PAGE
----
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PTSD and Pernicious, Pusillanimous Prejudice PropagandaDr. Phil Leveque Salem-News.com
One doctor with heavy influence seems to think PTSD Victims get over it “in a few years”. I just read of a U.S. Ranger, at Point du Hoc on D-Day in 1944, who STILL HAS PTSD.
(MOLALLA, Ore.) - Many of my readers know that I research my articles either/or in Merck Manual or my computer. I’m obsessive-compulsive about it. I recently posted PTSD & THE VA GOON COPS illegally spying on the PTSD Victim Veterans on salem-news.com July 14, 2009. The subject from website headlines were:
VA PRESUMES ALL VETERANS ARE DISHONORABLE
VA POLICE GOONS HACK MEDICAL FILES AND SEEK JAIL TIME FOR PTSD VETS
The reference for this article is Dr. Sally Satel of the American Enterprise Institute who pretends she knows “something” about PTSD, Veterans and successful medical treatment. She is misinformed and/or wrong on all counts and I will relay to the reader where she is wrong.
Her original sortie into the ignorance of PTSD Veterans was to a Congressional Committee hearing March 11, 2004. She does say at the start that PTSD “is a real and painful condition”.
With maybe 400,000 or more vets in this condition. She is correct. She doesn’t give the figures for Vietnam but she says 15% of Vets were in combat units. Actually less than one in ten were Combat Infantry.
As a former Combat Infantryman, anybody who was in the “front lines” probably has some degree of PTSD. Which is on a scale of 1 to 10 (one being slight, ten being severe “basket case”).
She quotes NVVRS (National Vietnam Veterans Readjustment Study) which stated that 31% of soldiers sent to Vietnam, over 1,000,000, “succumbed” to PTSD after their return.
She decries these figures but all of Vietnam was a combat zone and further that many were sent to field hospitals for “substance abuse” and behavioral problems unrelated to battle.
It is known that Infantry soldiers were given medicine which usually had intolerable adverse effects and they found cannabis was much better. They were probably drinking a lot of “hooch” on their “off” hours.
She doesn’t seem to know the difference between immediate acute battle terrors and PTSD. The P stands for POST or after. In WWII Bomber crews were given beaucoup booze to drink immediately after bombing missions – IT HELPED!!
She seems to think PTSD Victims get over it “in a few years”. I just read of a U.S. Ranger, at Point du Hoc on D-Day in 1944, who STILL HAS PTSD. I do myself and my experience was nothing like the Rangers who had extremely excessive casualties.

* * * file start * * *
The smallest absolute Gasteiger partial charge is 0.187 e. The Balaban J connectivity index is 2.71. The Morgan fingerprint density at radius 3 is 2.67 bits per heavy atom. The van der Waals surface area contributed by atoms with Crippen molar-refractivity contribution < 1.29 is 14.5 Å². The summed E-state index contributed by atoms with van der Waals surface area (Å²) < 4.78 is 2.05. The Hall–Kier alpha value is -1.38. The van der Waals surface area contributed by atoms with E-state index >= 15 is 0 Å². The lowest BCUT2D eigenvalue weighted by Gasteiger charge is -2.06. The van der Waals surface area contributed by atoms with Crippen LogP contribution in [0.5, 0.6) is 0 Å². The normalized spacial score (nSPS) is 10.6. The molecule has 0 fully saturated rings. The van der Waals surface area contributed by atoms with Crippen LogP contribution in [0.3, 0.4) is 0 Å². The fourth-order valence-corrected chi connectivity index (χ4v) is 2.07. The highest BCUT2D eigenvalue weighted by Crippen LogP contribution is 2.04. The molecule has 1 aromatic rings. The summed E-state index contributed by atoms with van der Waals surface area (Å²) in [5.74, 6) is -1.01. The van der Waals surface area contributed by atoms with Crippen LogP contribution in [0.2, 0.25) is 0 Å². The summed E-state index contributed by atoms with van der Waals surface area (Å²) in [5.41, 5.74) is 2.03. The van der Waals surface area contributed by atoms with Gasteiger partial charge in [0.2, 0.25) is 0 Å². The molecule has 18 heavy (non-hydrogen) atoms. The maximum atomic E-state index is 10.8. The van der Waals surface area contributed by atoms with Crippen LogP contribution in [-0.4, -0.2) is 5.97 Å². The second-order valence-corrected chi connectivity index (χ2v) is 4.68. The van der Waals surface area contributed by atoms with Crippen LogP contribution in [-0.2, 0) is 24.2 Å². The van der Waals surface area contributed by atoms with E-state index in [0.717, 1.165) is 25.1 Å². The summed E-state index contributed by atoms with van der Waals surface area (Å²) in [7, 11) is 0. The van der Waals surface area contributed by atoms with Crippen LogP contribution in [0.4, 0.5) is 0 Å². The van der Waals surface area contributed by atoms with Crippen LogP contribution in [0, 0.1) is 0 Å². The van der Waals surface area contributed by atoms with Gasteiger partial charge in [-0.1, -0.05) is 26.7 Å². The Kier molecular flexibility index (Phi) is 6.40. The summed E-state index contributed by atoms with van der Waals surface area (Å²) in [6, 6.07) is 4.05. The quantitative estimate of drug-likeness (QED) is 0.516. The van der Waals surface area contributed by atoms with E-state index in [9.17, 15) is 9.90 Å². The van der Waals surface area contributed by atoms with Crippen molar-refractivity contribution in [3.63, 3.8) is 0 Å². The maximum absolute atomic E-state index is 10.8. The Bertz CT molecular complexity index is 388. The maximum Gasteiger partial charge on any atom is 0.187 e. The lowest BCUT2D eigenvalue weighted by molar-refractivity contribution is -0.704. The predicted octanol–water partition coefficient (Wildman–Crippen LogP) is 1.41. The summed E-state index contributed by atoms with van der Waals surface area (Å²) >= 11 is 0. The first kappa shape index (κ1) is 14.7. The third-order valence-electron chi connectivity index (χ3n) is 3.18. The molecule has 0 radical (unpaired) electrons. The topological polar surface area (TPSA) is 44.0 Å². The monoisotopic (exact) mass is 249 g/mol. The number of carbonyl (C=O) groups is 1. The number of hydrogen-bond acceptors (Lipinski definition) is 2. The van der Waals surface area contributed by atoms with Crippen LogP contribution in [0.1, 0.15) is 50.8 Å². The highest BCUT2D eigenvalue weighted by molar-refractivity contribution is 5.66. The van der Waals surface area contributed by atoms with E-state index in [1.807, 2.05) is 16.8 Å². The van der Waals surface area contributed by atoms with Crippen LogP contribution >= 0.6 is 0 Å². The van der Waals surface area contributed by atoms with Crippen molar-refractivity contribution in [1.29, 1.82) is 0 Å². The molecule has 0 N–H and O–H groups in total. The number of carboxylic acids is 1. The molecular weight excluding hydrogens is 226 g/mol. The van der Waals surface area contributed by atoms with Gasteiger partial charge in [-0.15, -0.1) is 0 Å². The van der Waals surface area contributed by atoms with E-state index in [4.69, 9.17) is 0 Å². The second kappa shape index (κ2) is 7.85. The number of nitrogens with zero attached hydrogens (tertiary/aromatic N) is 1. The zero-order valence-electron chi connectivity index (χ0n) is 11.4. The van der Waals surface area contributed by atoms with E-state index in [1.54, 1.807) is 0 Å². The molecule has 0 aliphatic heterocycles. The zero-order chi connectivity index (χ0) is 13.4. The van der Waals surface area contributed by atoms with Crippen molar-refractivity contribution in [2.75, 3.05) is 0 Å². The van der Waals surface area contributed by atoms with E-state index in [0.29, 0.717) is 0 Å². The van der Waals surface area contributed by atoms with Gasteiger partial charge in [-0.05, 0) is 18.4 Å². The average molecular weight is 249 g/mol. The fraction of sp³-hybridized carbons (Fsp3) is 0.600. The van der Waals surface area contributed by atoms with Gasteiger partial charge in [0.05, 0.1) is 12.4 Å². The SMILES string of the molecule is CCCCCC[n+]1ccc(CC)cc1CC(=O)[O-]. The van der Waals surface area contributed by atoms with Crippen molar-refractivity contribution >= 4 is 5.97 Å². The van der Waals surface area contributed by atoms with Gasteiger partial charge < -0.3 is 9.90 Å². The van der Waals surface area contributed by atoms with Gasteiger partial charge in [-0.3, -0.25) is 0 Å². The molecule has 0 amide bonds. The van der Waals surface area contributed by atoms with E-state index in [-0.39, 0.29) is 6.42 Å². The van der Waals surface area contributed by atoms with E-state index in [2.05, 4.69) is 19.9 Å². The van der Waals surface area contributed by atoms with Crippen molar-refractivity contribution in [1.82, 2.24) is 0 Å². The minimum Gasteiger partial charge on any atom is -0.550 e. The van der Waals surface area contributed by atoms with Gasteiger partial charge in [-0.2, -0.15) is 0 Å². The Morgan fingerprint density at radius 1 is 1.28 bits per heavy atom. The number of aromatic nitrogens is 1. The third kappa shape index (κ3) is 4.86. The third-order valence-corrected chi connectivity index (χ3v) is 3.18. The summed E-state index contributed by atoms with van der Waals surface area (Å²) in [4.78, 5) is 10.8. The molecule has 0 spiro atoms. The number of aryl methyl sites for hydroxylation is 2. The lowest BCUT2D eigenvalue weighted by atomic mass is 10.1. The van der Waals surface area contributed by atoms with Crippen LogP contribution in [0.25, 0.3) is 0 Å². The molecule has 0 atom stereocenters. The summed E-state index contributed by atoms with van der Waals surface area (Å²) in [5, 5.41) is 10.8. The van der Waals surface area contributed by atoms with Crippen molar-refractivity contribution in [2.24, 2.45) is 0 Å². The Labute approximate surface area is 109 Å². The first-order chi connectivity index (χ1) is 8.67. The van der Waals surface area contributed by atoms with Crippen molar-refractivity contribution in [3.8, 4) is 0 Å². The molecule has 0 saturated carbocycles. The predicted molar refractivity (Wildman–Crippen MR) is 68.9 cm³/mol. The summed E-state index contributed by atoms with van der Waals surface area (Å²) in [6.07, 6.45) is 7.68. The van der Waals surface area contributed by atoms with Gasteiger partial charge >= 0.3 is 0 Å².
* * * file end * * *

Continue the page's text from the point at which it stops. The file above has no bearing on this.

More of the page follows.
She says PTSD symptoms develop within a few days and in 2/3 of the sufferers fade within a year. She compares this to the Federal Building bombing in Oklahoma City. This was a one-time affair and has nothing to do with perpetual daily terror stress of combat. Low level or short time stress has no comparison to constant repeated combat stress.
Another factor she doesn’t consider is that PTSD is rarely DEPRESSION. It is somewhere between ANGUISH, the futility of it all, extreme FEAR and DISGUST. Why am I not being given the support, food, water, cigarettes, ammunition, etc, etc, etc?? Besides that “my LUCK is running out”.
She seems to think that telling PTSD Vets “to get over it” will help.
Well even the VA says their medical treatment is a failure and many PTSD Vets become alcoholics and die or find any kind of drug they can get their hands on to kill the demons in their heads.
Another factor neither she nor the VA seems to know is that PTSD is based on FRIGHTFUL MEMORIES mixed in with PLEASANT MEMORIES.
The bad ones are worse with no good way to eradicate the bad ones. See my salem-news.com articles PTSD and the VA Goon Cops: Triple Jeopardy and Deadly Danger (7/14/09) and PTSD Therapists: Amateur, Charlatans or Outright Frauds (2/19/09).
I’VE JUST STARTED ON DR. SALLY SATEL. I HOPE YOU GET THE IDEA.
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More information on the history of Dr. Leveque can be found in his book, General Patton's Dogface Soldier of WWII about his own experiences "from a foxhole".
Watch for more streaming video question and answer segments about medical marijuana with Bonnie King and Dr. Phil Leveque.
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